Saturday 9th November 2019
St John the Evangelist, 109a Iffley Road, Oxford, OX4 1EH
Doors 7.30 pm
Tickets £18 in advance, £21 on the night
Sometimes, fate’s just a damned cruel thing. But when it nearly capsizes the career of an acclaimed band in the blink of an eye, the band’s only prudent choice is to hang in there until the ship is ready to sail again. That’s what The Delines did while supporting the recovery of lead singer Amy Boone, who underwent three years of treatment and rehab after both her legs were severely broken when she was hit by a car in Austin, Texas. What sustained their spirit, according to guitarist and songwriter Willy Vlautin, was knowing they already had most of their sophomore album, ‘The Imperial’, in the can.
Three years after their momentum was so rudely interrupted, the band finally released ‘The Imperial’ on January 11th 2019 via Décor Records, picking up where they left off following their stellar 2014 debut, ‘Colfax’. Like that album, ‘The Imperial’ features Damnations, TX co-founder Boone evoking a beat-up Dusty Springfield or a weary Rickie Lee Jones on 10 tracks penned by Vlautin, who is also lead singer/songwriter for Richmond Fontaine whom broke up in 2016 and an acclaimed novelist (two of his books have become major films).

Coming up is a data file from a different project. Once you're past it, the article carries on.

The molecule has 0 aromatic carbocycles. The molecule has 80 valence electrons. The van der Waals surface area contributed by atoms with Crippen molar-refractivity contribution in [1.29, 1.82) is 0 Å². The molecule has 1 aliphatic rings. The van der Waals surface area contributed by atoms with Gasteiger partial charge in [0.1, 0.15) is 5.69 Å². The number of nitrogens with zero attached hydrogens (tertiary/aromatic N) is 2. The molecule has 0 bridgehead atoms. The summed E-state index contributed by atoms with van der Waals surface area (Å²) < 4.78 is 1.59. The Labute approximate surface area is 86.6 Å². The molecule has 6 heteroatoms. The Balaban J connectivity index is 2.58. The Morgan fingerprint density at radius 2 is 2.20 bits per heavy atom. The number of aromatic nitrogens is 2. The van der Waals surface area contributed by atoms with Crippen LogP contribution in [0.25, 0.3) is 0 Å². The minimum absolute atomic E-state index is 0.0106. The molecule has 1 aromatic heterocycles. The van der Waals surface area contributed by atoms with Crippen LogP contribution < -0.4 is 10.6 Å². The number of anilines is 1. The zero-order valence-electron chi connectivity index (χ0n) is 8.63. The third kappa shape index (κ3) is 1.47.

Upon its release, ‘Colfax’ earned the Delines plaudits from fans, critics and tastemakers like the Drive-by Truckers’ Patterson Hood, who picked them as 2014’s best new band in No Depression. Uncut gave ‘Colfax’ nine out of 10 stars, praising its “widescreen romanticism” and proclaiming it “the richest collection of songs Vlautin has written.” ‘Colfax’ wound up on a dozen yearend top-10 lists and snagged a couple of album-of-the-year accolades — a remarkable feat for a band that had never played live and had rehearsed for only a week before recording.
“Colfax was an experiment,” Vlautin says. “The Imperial is the result of touring, solidifying the lineup and months of rehearsal.” By the time they began recording it in Portland with producer John Morgan Askew, they had successfully toured Europe and Australia, including sold-out dates in the U.K. and Ireland. Unfortunately, Boone’s accident put a stop to everything. “We were all just devastated when Amy got hit,” Vlautin says. “I mean, she was just walking on a sidewalk in a parking lot, and the next thing you know …”
The next thing was nine surgeries, painful skin grafts and learning to walk again (she now uses a cane crafted by a band mate). It took two years before she was able to fly from Austin to Portland to finish the album.